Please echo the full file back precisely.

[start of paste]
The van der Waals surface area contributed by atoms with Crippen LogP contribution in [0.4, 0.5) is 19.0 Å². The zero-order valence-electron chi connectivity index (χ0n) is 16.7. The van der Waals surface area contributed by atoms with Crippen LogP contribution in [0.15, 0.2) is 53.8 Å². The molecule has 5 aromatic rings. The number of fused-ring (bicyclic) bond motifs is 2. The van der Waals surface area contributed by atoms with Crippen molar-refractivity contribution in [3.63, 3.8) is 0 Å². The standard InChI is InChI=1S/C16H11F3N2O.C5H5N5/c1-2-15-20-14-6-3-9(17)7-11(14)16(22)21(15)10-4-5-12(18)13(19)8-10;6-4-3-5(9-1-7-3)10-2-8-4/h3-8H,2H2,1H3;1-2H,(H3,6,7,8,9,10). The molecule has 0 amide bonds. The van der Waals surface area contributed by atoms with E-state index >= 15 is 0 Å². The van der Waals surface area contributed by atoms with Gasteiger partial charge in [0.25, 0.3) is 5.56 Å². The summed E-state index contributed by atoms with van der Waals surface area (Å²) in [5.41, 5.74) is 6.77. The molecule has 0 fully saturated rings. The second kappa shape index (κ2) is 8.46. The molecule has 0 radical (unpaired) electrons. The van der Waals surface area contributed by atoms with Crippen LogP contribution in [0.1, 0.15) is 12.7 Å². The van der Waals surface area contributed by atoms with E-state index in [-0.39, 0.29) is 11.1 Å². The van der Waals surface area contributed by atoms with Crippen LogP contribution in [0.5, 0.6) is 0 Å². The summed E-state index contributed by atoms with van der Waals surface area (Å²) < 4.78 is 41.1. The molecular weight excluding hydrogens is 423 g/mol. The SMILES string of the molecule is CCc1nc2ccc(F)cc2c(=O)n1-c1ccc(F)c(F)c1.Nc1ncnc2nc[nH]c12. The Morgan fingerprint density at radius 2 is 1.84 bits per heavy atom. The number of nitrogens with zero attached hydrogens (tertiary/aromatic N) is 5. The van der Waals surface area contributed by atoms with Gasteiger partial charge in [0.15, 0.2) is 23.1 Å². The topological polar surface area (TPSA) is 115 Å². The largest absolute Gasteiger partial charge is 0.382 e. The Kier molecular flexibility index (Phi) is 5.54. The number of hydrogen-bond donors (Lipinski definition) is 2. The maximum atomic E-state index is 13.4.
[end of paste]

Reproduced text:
The van der Waals surface area contributed by atoms with Crippen LogP contribution in [0.4, 0.5) is 19.0 Å². The zero-order valence-electron chi connectivity index (χ0n) is 16.7. The van der Waals surface area contributed by atoms with Crippen LogP contribution in [0.15, 0.2) is 53.8 Å². The molecule has 5 aromatic rings. The number of fused-ring (bicyclic) bond motifs is 2. The van der Waals surface area contributed by atoms with Crippen molar-refractivity contribution in [3.63, 3.8) is 0 Å². The standard InChI is InChI=1S/C16H11F3N2O.C5H5N5/c1-2-15-20-14-6-3-9(17)7-11(14)16(22)21(15)10-4-5-12(18)13(19)8-10;6-4-3-5(9-1-7-3)10-2-8-4/h3-8H,2H2,1H3;1-2H,(H3,6,7,8,9,10). The molecule has 0 amide bonds. The van der Waals surface area contributed by atoms with E-state index >= 15 is 0 Å². The van der Waals surface area contributed by atoms with Gasteiger partial charge in [0.25, 0.3) is 5.56 Å². The summed E-state index contributed by atoms with van der Waals surface area (Å²) in [5.41, 5.74) is 6.77. The molecule has 0 fully saturated rings. The second kappa shape index (κ2) is 8.46. The molecule has 0 radical (unpaired) electrons. The van der Waals surface area contributed by atoms with Crippen LogP contribution in [0.1, 0.15) is 12.7 Å². The van der Waals surface area contributed by atoms with E-state index in [-0.39, 0.29) is 11.1 Å². The van der Waals surface area contributed by atoms with Crippen LogP contribution in [0.5, 0.6) is 0 Å². The summed E-state index contributed by atoms with van der Waals surface area (Å²) < 4.78 is 41.1. The molecular weight excluding hydrogens is 423 g/mol. The SMILES string of the molecule is CCc1nc2ccc(F)cc2c(=O)n1-c1ccc(F)c(F)c1.Nc1ncnc2nc[nH]c12. The Morgan fingerprint density at radius 2 is 1.84 bits per heavy atom. The number of nitrogens with zero attached hydrogens (tertiary/aromatic N) is 5. The van der Waals surface area contributed by atoms with Gasteiger partial charge in [0.15, 0.2) is 23.1 Å². The topological polar surface area (TPSA) is 115 Å². The largest absolute Gasteiger partial charge is 0.382 e. The Kier molecular flexibility index (Phi) is 5.54. The number of hydrogen-bond donors (Lipinski definition) is 2. The maximum atomic E-state index is 13.4.